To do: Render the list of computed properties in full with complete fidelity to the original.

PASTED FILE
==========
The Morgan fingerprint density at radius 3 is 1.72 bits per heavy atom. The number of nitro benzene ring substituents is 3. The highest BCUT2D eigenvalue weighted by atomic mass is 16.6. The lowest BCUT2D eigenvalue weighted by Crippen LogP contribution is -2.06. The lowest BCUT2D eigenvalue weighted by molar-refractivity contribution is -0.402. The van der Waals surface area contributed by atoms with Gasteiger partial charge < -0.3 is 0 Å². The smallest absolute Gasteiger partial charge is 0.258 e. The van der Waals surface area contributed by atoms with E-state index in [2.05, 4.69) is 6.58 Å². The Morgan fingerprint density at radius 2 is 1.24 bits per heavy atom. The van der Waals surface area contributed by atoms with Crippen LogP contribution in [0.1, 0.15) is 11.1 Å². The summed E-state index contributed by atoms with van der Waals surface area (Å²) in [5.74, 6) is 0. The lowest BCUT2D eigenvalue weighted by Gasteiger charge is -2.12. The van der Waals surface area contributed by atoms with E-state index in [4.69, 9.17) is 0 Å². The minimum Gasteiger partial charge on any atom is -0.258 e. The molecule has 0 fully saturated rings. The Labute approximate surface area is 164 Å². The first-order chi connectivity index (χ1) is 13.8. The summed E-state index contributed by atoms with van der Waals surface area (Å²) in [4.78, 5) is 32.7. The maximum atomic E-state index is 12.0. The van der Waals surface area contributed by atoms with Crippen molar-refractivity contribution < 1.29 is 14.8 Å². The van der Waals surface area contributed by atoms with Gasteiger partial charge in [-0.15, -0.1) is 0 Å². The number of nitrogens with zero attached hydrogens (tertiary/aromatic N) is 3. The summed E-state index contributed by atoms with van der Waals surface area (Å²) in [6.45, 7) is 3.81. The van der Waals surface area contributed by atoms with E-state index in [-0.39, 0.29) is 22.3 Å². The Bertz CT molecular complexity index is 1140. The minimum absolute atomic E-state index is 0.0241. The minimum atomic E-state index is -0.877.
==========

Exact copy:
The Morgan fingerprint density at radius 3 is 1.72 bits per heavy atom. The number of nitro benzene ring substituents is 3. The highest BCUT2D eigenvalue weighted by atomic mass is 16.6. The lowest BCUT2D eigenvalue weighted by Crippen LogP contribution is -2.06. The lowest BCUT2D eigenvalue weighted by molar-refractivity contribution is -0.402. The van der Waals surface area contributed by atoms with Gasteiger partial charge < -0.3 is 0 Å². The smallest absolute Gasteiger partial charge is 0.258 e. The van der Waals surface area contributed by atoms with E-state index in [2.05, 4.69) is 6.58 Å². The Morgan fingerprint density at radius 2 is 1.24 bits per heavy atom. The van der Waals surface area contributed by atoms with Crippen LogP contribution in [0.1, 0.15) is 11.1 Å². The summed E-state index contributed by atoms with van der Waals surface area (Å²) in [5.74, 6) is 0. The lowest BCUT2D eigenvalue weighted by Gasteiger charge is -2.12. The van der Waals surface area contributed by atoms with E-state index in [4.69, 9.17) is 0 Å². The minimum Gasteiger partial charge on any atom is -0.258 e. The molecule has 0 fully saturated rings. The Labute approximate surface area is 164 Å². The first-order chi connectivity index (χ1) is 13.8. The summed E-state index contributed by atoms with van der Waals surface area (Å²) in [4.78, 5) is 32.7. The maximum atomic E-state index is 12.0. The van der Waals surface area contributed by atoms with Crippen molar-refractivity contribution < 1.29 is 14.8 Å². The van der Waals surface area contributed by atoms with Gasteiger partial charge in [-0.15, -0.1) is 0 Å². The number of nitrogens with zero attached hydrogens (tertiary/aromatic N) is 3. The summed E-state index contributed by atoms with van der Waals surface area (Å²) in [6.45, 7) is 3.81. The van der Waals surface area contributed by atoms with E-state index in [-0.39, 0.29) is 22.3 Å². The Bertz CT molecular complexity index is 1140. The minimum absolute atomic E-state index is 0.0241. The minimum atomic E-state index is -0.877.